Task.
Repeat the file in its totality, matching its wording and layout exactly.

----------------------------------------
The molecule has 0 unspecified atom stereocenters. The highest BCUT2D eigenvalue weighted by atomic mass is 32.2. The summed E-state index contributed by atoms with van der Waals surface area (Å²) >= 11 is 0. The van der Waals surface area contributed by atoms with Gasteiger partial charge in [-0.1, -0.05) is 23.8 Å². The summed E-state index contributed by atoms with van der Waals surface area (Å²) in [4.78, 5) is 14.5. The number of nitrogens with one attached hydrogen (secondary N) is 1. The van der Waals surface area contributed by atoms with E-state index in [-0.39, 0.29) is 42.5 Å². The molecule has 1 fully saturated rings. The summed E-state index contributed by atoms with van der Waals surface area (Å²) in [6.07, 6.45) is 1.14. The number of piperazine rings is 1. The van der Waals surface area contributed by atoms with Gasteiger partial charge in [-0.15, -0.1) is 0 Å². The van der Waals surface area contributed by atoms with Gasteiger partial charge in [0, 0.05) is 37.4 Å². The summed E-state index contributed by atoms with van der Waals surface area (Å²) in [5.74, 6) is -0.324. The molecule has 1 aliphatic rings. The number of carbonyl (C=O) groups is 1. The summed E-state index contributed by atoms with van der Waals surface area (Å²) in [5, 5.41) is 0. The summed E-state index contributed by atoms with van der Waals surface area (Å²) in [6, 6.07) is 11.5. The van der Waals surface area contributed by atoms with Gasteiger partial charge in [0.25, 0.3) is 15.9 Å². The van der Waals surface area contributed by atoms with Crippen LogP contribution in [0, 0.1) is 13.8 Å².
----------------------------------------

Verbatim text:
The molecule has 0 unspecified atom stereocenters. The highest BCUT2D eigenvalue weighted by atomic mass is 32.2. The summed E-state index contributed by atoms with van der Waals surface area (Å²) >= 11 is 0. The van der Waals surface area contributed by atoms with Gasteiger partial charge in [-0.1, -0.05) is 23.8 Å². The summed E-state index contributed by atoms with van der Waals surface area (Å²) in [4.78, 5) is 14.5. The number of nitrogens with one attached hydrogen (secondary N) is 1. The van der Waals surface area contributed by atoms with E-state index in [-0.39, 0.29) is 42.5 Å². The molecule has 1 fully saturated rings. The summed E-state index contributed by atoms with van der Waals surface area (Å²) in [6.07, 6.45) is 1.14. The number of piperazine rings is 1. The van der Waals surface area contributed by atoms with Gasteiger partial charge in [-0.15, -0.1) is 0 Å². The van der Waals surface area contributed by atoms with Gasteiger partial charge in [0, 0.05) is 37.4 Å². The summed E-state index contributed by atoms with van der Waals surface area (Å²) in [5.74, 6) is -0.324. The molecule has 1 aliphatic rings. The number of carbonyl (C=O) groups is 1. The summed E-state index contributed by atoms with van der Waals surface area (Å²) in [5, 5.41) is 0. The summed E-state index contributed by atoms with van der Waals surface area (Å²) in [6, 6.07) is 11.5. The van der Waals surface area contributed by atoms with Gasteiger partial charge in [0.25, 0.3) is 15.9 Å². The van der Waals surface area contributed by atoms with Crippen LogP contribution in [0, 0.1) is 13.8 Å².